• Social media promotions need striking images with clear call to actions that serve the ego and acknowledge how time poor this ‘hard working’ group is.

Mikey

  • Aged 6–10
  • Early primary school student susceptible to external influences

PRODUCT FACTORS

  • Bright packaging, treats and toys grab Mikey’s attention
  • He’ll wonder the supermarket at his mother’s whim so vastly displayed products will grab his attention as well as those close to the checkout

SERVICE FACTORS

  • Mikey’s most likely to get what he wants if his parent is having an enjoyable shopping experience

MARKETING FACTORS

  • Children are visually receptive. Bright displays featuring cartoon graphics and fonts draw their attention. While they aren’t the decision makers or purchasers, they certainly are influencers in purchase decisions.
  • Television or digital remarketing activities during children’s programs and digital platforms will have your products top-of-mind the next time Mikey visits your shop and wants to hassle Mum or Dad to purchase your product.

As you can see, profiling is a generalisation of market segments. The beauty with technology today is that you can investigate the data you collect for each market segment to make better and educated decisions in future.

For instance, a local supermarket may initiate special offers for each of the groups as follows:

  • Half price bread located near the self-serve checkouts (for Marcus). In-store promotion near self-service checkouts with signage on the stand that is near an entry point.
  • 40% off stewing steak in packaging of 1kg or more (for Esmay). Presented in a monthly brochure and direct remarketing via Facebook. The purchase receipt will give 40% off the same product in the next month.
  • Purchase a Netflix pack containing 1 bag of microwave popcorn, 1 bag of chips and 1 bottle of soft drink (for Julie). It’s promoted in-store and in Instagram ads with 10% of the proceeds going to a local homeless charity and Julie has the chance to visit the supermarket’s website to enter her details to receive a free Netflix snack pack next month.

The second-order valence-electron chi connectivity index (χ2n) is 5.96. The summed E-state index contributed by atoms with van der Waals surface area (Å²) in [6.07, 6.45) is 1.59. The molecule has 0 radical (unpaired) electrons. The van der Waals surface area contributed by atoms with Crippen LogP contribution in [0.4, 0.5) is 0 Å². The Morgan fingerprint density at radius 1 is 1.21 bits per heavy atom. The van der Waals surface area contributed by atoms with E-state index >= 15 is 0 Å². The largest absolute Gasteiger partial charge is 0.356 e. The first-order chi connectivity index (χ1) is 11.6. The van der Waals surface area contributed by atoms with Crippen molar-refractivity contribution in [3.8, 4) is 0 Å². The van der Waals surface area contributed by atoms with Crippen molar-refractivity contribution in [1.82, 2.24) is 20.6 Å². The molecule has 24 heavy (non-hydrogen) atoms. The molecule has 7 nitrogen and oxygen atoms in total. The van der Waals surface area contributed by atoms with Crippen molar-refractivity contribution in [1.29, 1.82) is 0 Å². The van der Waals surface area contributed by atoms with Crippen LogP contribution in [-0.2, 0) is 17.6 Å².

• Purchase a Caramelo Koala to receive a free Koala colouring sheet (Mikey). The best colouring-in submission will get a tour behind-the-scenes of a local veterinary hospital, 12 Caramelo Koala chocolates and 10% of every submission will be donated to a local Koala care charity.

After a month, it is apparent the most successful offer is Esmay’s closely followed by Mikey, then Julie and Marcus. The focus for the next quarter is offers appealing to Esmay. She likes a deal and these can be worked out within the business budget and her Word of Mouth referrals are helping grow the number of customers.

The campaign appealing to Mikey was successful too so it’ll be beneficial to approach suppliers to see if they’re willing to come on board to continue kid friendly initiatives like this moving forward.

Marcus is easy pleased so we just need to make sure his usual products are in stock and we never run out. We’ll also put a little more thought into initiatives appealing to Julie though this won’t take anywhere near the effort of the other campaigns because – while transactions increased, the profit margins weren’t near the levels of the other market segments. We’ll look at the data to introduce other market segments based on sales and online activity to develop initiatives we’ll trial for other segments we’ll target in future.

This is a basic example of targeted marketing. There’s many more facets that result in success but this shows how marketers work and strategise behind-the-scenes to serve the marketplace. It really isn’t as simple as writing a random blog or uploading a cute photo you took with your phone. There’s a science involved and a willingness to be responsive to what your customers want and need.

If you want to be successful and outperform your competitors you need help from an experienced marketer and I’m available to help. I have a special offer for Marketing Planning as I launch my consultancy business and I’m passionate about helping local businesses grow. Visit this link and fill out my form for a FREE CONSULTATION to discuss how I can help your future success.

One thought on “The value of knowing your Market Segments

  • 14/02/2019 at 01:45